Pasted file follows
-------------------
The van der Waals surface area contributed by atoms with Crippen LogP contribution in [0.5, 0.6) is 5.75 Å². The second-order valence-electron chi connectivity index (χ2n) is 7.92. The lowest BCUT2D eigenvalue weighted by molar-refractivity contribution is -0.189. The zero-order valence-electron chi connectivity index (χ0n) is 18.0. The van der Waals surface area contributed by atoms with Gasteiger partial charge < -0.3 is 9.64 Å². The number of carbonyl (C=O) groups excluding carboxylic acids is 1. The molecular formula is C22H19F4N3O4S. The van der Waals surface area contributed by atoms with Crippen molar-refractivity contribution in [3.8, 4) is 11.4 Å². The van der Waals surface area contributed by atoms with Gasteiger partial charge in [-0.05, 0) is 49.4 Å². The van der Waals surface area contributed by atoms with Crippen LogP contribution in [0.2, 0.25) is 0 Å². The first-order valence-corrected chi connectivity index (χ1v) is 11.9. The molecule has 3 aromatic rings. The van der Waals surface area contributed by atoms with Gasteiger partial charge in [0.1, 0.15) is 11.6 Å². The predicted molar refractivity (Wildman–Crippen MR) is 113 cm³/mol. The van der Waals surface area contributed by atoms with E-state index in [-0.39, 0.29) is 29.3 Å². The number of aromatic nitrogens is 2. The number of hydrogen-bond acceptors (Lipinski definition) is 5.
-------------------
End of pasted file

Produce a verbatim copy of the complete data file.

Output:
The van der Waals surface area contributed by atoms with Crippen LogP contribution in [0.5, 0.6) is 5.75 Å². The second-order valence-electron chi connectivity index (χ2n) is 7.92. The lowest BCUT2D eigenvalue weighted by molar-refractivity contribution is -0.189. The zero-order valence-electron chi connectivity index (χ0n) is 18.0. The van der Waals surface area contributed by atoms with Gasteiger partial charge < -0.3 is 9.64 Å². The number of carbonyl (C=O) groups excluding carboxylic acids is 1. The molecular formula is C22H19F4N3O4S. The van der Waals surface area contributed by atoms with Crippen molar-refractivity contribution in [3.8, 4) is 11.4 Å². The van der Waals surface area contributed by atoms with Gasteiger partial charge in [-0.05, 0) is 49.4 Å². The van der Waals surface area contributed by atoms with Crippen LogP contribution in [0.2, 0.25) is 0 Å². The first-order valence-corrected chi connectivity index (χ1v) is 11.9. The molecule has 3 aromatic rings. The van der Waals surface area contributed by atoms with Gasteiger partial charge in [0.1, 0.15) is 11.6 Å². The predicted molar refractivity (Wildman–Crippen MR) is 113 cm³/mol. The van der Waals surface area contributed by atoms with E-state index in [-0.39, 0.29) is 29.3 Å². The number of aromatic nitrogens is 2. The number of hydrogen-bond acceptors (Lipinski definition) is 5.